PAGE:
Items by Greg Hanscom
January board meeting in Phoenix; Beyond the (political) revolution; HCN for politicians; new interns Kirsten Bovee and Matt Jenkins; contradistinguishing cows.
Lora Lucero of the New Mexico chapter of the American Planning Association talks about the need to balance local, community control with state guidance in land-use planning.
Real estate agent and Valencia County Commissioner Alicia Aguilar talks about the need for planning in the county.
Tome resident Ray Garcia, president of the Historic Tome Adelino Neighborhood Association, talks about the vision behind his group.
In his own words, Bob Davey of the Valley Improvement Association explains the need for the highway and bridge through Tome, N.M.
When residents of the village of Tome, N.M., challenged plans for a nearby four-lane highway and bridge to facilitate the commute from Albuquerque to the suburbs, they took on New Mexico's huge "sprawl machine" - and won.
Enviros attack INS plans for stadium lights, to halt illegal immigration in Arizona. Molycorp plans to clean up Questa mine. Last summer's fire at INEEL. Forest Service wants to log Santa Fe National Forest; nearby counties they will log if NFS won't.
Thirty-year anniversary party in Boulder; High Country history; news, visitors and Suckling's first name.
The refusal of three ranchers to remove cattle from Utah's Grand Staircase-Escalante National Monument has put the BLM's ability to manage the monument under the spotlight.
Justice Dept. sues Jarbidge Shovel Brigade; BIA apologizes to Indians; wise-users sue over Clinton's new monuments; judge quashes roadless-area lawsuit; Will Stelle leaves National Marine Fisheries Service.
To avoid an environmental lawsuit and placate angry farmers, Albuquerque and the Middle Rio Grande Conservancy District will sell enough reservoir water to the drought-plagued river to keep endangered silvery minnow alive and ditches flowing until fall.
This issue's lead is part of a series of HCN stories intended to create an honest, insightful picture of the Rio Grande and the varied communities and landscapes it passes through on its long journey.
Why HCN is writing about meth; good news from HCN's Writers On The Range and online archives; two HCN parties coming up: September board meeting in Boise and 30th anniversary in Boulder.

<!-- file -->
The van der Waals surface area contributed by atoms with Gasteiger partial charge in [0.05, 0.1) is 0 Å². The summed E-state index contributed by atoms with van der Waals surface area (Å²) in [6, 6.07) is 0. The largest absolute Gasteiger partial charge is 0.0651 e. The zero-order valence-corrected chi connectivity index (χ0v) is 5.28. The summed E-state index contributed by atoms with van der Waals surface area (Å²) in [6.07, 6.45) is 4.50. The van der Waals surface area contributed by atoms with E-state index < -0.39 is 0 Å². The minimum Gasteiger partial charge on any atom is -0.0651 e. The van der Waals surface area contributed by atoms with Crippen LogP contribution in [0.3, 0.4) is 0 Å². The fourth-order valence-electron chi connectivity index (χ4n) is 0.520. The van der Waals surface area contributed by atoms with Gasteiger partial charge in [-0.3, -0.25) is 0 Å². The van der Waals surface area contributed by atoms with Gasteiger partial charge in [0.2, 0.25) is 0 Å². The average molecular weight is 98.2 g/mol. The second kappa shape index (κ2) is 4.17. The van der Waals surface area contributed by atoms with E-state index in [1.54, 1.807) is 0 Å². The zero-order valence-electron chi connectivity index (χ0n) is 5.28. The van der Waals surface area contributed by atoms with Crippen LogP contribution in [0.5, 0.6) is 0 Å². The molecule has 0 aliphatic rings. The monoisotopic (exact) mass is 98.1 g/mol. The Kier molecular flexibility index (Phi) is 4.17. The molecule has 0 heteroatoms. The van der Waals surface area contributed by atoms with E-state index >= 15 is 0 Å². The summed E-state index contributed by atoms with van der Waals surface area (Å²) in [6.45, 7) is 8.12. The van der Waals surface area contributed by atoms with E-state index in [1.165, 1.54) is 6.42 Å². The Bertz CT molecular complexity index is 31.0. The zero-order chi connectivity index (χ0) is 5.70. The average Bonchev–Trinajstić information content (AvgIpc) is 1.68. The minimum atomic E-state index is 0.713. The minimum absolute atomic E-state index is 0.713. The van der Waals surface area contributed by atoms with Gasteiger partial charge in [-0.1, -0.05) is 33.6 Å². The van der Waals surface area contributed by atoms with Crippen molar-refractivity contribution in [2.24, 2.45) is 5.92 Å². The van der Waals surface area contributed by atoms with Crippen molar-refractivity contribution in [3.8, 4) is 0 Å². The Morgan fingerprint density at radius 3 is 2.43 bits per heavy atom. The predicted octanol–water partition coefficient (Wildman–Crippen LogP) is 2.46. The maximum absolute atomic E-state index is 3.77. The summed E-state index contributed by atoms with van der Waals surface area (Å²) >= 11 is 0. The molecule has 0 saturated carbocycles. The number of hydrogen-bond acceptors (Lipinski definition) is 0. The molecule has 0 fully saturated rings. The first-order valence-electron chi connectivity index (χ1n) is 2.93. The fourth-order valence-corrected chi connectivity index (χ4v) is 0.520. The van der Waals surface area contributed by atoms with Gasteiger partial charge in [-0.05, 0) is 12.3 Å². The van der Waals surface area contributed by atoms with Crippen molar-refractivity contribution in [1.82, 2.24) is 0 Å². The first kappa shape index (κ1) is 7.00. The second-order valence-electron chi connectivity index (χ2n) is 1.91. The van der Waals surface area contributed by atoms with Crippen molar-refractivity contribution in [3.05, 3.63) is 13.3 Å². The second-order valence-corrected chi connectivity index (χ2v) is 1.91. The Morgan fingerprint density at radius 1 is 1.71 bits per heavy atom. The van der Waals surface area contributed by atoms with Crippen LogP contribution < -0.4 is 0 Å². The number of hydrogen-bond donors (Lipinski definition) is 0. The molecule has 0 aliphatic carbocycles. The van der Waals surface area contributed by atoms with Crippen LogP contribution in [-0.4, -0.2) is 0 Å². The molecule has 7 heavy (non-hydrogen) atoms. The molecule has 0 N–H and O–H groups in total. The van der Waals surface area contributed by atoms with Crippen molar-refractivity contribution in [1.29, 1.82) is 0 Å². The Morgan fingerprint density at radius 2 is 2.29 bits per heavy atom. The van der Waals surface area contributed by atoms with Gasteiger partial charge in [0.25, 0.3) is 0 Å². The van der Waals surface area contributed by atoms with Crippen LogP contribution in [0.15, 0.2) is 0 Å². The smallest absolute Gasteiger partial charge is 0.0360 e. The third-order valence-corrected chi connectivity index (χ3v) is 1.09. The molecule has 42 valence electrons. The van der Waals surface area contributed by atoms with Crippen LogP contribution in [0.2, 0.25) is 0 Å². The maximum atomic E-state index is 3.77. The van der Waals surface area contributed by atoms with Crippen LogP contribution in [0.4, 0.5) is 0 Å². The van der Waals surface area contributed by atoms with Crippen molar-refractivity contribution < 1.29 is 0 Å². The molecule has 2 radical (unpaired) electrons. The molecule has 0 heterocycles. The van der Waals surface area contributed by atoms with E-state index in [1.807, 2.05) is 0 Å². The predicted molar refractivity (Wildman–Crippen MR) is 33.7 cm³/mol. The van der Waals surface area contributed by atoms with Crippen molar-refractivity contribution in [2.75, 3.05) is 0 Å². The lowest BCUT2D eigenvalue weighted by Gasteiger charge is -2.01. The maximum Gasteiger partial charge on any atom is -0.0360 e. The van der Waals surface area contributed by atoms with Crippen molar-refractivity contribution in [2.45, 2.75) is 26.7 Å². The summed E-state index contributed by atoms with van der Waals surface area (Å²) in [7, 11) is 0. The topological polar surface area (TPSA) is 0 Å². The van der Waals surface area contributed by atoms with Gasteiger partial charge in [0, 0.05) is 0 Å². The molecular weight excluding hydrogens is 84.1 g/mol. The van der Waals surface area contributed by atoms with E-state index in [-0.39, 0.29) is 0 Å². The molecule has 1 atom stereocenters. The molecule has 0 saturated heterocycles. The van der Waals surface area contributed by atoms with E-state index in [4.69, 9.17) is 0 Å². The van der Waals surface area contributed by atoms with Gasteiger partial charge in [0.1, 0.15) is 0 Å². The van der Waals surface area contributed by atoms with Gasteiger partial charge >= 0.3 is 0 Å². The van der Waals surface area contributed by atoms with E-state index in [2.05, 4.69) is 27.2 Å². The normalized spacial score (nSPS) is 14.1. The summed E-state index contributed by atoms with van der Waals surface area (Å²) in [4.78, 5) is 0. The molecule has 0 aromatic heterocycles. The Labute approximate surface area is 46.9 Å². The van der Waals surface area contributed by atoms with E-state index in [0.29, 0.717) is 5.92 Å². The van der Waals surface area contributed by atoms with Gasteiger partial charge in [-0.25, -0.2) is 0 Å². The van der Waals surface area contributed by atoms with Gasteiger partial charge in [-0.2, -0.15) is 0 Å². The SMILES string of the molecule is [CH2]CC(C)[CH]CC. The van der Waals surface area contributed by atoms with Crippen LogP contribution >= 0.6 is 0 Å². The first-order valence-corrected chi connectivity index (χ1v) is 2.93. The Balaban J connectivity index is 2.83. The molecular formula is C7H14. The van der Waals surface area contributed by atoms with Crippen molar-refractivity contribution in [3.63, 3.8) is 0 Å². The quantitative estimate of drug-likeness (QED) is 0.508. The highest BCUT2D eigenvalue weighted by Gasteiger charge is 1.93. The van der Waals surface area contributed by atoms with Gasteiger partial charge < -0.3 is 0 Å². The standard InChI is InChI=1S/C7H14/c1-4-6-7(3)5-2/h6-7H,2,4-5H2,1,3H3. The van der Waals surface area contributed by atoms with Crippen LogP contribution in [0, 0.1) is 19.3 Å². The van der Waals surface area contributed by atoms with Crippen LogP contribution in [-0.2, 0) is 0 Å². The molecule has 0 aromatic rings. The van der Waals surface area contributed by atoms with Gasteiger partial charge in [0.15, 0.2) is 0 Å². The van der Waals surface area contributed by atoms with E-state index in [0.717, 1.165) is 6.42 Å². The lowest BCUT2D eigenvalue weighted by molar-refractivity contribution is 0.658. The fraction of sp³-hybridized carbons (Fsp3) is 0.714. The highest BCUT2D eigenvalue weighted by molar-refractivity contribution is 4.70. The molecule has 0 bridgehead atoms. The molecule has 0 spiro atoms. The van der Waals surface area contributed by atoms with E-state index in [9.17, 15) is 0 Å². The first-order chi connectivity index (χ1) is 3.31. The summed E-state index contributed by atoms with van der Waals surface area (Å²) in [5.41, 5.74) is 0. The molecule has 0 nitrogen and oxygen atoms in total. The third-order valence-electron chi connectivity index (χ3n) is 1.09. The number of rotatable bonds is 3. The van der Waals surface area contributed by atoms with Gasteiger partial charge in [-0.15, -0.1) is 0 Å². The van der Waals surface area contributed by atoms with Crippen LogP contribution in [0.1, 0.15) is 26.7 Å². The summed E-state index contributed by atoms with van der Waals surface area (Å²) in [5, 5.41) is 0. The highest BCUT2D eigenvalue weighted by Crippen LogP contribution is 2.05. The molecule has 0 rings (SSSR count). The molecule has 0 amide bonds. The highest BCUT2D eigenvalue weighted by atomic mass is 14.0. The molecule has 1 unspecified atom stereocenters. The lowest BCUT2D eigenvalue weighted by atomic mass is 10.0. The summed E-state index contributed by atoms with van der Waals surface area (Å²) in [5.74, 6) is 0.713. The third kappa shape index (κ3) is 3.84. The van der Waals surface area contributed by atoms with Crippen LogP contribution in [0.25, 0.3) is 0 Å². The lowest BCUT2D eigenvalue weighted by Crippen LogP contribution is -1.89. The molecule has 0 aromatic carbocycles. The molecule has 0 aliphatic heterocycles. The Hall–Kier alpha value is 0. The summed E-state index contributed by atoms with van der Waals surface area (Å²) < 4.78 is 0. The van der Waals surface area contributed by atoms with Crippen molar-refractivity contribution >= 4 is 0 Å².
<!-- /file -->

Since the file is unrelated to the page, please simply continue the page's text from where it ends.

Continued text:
For the first time ever, the environmental group Forest Guardians has recommended thinning and prescribed burning in the dense pine forests on Santa Fe's watershed.
The Middle Rio Grande Conservancy District, until recently thought to be part of New Mexico's state government, is actually a federal agency, and could be forced to keep enough water in the river to protect the endangered silvery minnow.
Utah Rivers Council director Zachary Frankel talks about his love for rivers and the need to protect them.
Pressure is building for the federal government to send more of the groundwater in Colorado's San Luis Valley south in the Rio Grande for New Mexico and Texas.
The Clinton administration designates four new national monuments: Hanford Reach, Oregon's Soda Mountain area, Arizona's Ironwood Forest and the Canyons of the Ancients in southwestern Colorado.
After an M-44 cyanide trap put on their land by a government trapper kills the family dog, Paul and Lee-Ann Wright sue the federal government.
A comparison of the different fees for recreational use in different national forests, national parks and recreation areas around the West.
Utah Gov. Mike Leavitt backs West Desert Wilderness Bill; Jon Marvel wins Idaho grazing leases; John McCain's environmental doubletalk; Grand Canyon forests partnership logging plan OK'd; dams won't be built on Wyo.'s Dry Fork of Little Bighorn River.
Around the West, Forest Service "listening sessions" get an earful from environmentalists and offroad vehicle fans at odds over President Clinton's plan to protect roadless forests.
President Clinton announces an initiative to protect 40-60 million acres of unroaded national forests.